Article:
The Internet of Things (IoT) will also pick up speed in marketing next year. Not just in theory, but in the form of practical examples. After all, what used to be an empty buzzword has now become a natural part of everyday life for many people. And by 2020, more than 20 billion devices worldwide are expected to be part of the Internet of Things including nearly 13 billion in the consumer sector. But what does this development mean for marketing?
Mobility 4.0 includes topics as autonomous driving, networked logistics chains, integrated transport systems or unmanned drones. Just as seen in various other industries, the digitalization of business life is hereby progressing to the field of mobility and logistics.
The Internet of Things is resulting in an entirely new way of thinking when it comes to marketing. What does it mean to take opportunities, costs and risks into consideration in such projects, and what examples are there thus far?
The Internet of Things is allowing for interesting improvements in many areas of everyday life. Walt Disney World Resort, for example, has developed so-called MagicBands, which are serving to make life easier for Disney Resort hotel guests throughout their vacation.
The Internet of Things is currently a hot topic, but the issue itself is not new at all. After all, the term and what it stands for were coined in 1999 by the British technology expert Kevin Ashton, co-founder and former director of the Auto-ID Center at MIT. But why is the Internet of Things now suddenly affecting almost every industry?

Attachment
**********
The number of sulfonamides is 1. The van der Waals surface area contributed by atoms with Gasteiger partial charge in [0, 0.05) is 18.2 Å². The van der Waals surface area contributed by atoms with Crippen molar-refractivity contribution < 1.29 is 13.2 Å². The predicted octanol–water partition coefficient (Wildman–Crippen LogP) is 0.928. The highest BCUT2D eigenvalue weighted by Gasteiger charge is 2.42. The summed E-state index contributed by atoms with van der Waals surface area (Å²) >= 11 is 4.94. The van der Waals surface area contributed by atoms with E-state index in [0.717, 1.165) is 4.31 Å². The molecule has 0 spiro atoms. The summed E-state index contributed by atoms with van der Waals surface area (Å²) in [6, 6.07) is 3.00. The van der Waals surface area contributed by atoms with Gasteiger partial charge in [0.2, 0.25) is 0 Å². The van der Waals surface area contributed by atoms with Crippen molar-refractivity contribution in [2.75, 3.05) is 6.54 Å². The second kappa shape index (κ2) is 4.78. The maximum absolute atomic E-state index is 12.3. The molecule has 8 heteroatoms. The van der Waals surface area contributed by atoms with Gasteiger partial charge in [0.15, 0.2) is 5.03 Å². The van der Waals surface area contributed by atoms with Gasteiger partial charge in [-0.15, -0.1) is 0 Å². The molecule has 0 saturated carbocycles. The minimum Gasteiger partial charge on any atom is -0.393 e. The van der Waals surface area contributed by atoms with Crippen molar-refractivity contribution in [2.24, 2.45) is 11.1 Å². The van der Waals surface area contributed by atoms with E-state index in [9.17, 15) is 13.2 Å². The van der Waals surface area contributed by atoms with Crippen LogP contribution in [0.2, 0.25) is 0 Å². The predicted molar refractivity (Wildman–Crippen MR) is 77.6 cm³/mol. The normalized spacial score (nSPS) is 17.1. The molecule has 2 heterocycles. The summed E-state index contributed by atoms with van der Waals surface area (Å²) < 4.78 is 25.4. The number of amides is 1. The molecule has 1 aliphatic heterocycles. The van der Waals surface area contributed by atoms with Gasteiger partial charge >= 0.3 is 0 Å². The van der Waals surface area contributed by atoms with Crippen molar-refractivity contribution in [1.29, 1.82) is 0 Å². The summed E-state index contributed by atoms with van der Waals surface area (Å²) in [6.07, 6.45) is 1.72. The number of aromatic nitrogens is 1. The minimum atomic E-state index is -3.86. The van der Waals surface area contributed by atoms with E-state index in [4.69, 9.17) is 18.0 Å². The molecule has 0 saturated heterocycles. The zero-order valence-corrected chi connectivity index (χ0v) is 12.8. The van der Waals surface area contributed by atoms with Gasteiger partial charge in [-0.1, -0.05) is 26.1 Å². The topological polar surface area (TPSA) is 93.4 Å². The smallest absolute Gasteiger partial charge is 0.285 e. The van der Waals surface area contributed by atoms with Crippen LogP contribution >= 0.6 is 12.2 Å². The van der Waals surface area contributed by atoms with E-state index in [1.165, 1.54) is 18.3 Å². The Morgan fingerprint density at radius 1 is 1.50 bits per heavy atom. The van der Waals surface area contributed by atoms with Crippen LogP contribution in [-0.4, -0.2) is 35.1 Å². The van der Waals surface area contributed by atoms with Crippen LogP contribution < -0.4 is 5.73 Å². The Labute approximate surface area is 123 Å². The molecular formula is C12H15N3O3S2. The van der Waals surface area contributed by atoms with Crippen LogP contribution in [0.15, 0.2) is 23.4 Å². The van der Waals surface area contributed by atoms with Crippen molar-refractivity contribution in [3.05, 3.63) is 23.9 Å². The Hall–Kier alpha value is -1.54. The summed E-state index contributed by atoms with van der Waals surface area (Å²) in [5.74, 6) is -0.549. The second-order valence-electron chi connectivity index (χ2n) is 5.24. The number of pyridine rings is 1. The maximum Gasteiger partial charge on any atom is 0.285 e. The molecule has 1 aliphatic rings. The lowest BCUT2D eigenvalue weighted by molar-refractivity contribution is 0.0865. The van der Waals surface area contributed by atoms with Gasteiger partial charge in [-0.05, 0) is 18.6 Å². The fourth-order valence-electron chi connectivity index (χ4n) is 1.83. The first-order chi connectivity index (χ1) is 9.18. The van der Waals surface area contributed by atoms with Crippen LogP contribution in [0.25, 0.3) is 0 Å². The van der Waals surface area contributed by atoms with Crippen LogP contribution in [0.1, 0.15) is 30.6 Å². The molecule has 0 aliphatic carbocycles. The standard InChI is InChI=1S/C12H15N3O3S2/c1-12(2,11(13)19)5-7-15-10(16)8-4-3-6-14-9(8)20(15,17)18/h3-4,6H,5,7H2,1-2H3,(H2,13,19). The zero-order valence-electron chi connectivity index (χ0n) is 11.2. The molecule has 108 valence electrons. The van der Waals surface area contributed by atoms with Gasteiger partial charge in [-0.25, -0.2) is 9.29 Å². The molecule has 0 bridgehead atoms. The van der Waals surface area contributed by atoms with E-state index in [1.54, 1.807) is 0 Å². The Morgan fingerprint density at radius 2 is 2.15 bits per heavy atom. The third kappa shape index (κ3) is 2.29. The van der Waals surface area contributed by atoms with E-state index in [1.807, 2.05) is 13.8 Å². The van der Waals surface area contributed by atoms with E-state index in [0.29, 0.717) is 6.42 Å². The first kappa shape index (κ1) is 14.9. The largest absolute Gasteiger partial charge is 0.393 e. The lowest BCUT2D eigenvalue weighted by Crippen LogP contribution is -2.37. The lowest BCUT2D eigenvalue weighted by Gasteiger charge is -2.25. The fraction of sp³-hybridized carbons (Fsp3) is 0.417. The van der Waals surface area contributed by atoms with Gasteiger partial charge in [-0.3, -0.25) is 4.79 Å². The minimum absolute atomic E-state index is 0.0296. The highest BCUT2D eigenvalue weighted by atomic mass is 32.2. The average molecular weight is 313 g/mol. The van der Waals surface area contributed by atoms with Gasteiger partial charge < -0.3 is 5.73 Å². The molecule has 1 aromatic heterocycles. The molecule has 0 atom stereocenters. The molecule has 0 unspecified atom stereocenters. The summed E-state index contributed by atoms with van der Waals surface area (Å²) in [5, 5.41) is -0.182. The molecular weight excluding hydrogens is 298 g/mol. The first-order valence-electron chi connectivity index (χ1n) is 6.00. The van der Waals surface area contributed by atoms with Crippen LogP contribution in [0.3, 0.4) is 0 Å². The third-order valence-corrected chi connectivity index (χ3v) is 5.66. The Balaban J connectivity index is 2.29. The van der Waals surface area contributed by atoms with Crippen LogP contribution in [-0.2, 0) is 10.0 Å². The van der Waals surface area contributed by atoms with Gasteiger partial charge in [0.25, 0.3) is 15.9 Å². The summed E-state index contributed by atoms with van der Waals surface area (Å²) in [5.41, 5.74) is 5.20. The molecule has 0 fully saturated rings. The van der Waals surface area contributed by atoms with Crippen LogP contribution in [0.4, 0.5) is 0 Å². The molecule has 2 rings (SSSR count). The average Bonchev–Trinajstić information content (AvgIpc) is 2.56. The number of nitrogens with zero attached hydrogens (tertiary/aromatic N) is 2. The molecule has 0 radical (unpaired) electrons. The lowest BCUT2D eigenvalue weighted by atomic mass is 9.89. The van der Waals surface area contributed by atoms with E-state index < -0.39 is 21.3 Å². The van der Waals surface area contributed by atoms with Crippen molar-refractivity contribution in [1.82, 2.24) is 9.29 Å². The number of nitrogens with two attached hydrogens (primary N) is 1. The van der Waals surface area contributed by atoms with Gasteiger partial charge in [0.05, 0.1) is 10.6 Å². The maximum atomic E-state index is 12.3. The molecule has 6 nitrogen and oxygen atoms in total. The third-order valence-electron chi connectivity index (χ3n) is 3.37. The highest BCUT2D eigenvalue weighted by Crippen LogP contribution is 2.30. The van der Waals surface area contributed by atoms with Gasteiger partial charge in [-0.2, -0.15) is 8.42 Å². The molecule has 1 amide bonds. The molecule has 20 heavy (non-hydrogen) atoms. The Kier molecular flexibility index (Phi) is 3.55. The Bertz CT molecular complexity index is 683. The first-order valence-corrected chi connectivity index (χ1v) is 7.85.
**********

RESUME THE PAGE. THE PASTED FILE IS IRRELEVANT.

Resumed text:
The latest technology is vital when it comes to achieving an improved quality of life at home and work. The top theme “Smart Technologies” reflects the keystones of modern building-services technology. But what is possible? And what will be the advantages?
So far, the internet has primarily been used for data transfer, e-commerce and communication (social media). Now a new era has arrived: the Internet of Things (IoT) has already become part of everyday life in many areas. In the area of logistics for example, containers and packages are equipped with RFID (radio-frequency identification) chips. Thus these objects are provided with destination information, which can then be used to track them, simplify decision-making processes on location and obtain information on delivery. RFID chips are being used in a similarly routine way in libraries to automate the check-out and returns process, and in supermarkets they are helping avoid empty shelves. In addition to this, they provide customers with detailed information and recommendations based on the goods in their shopping cart. Continue reading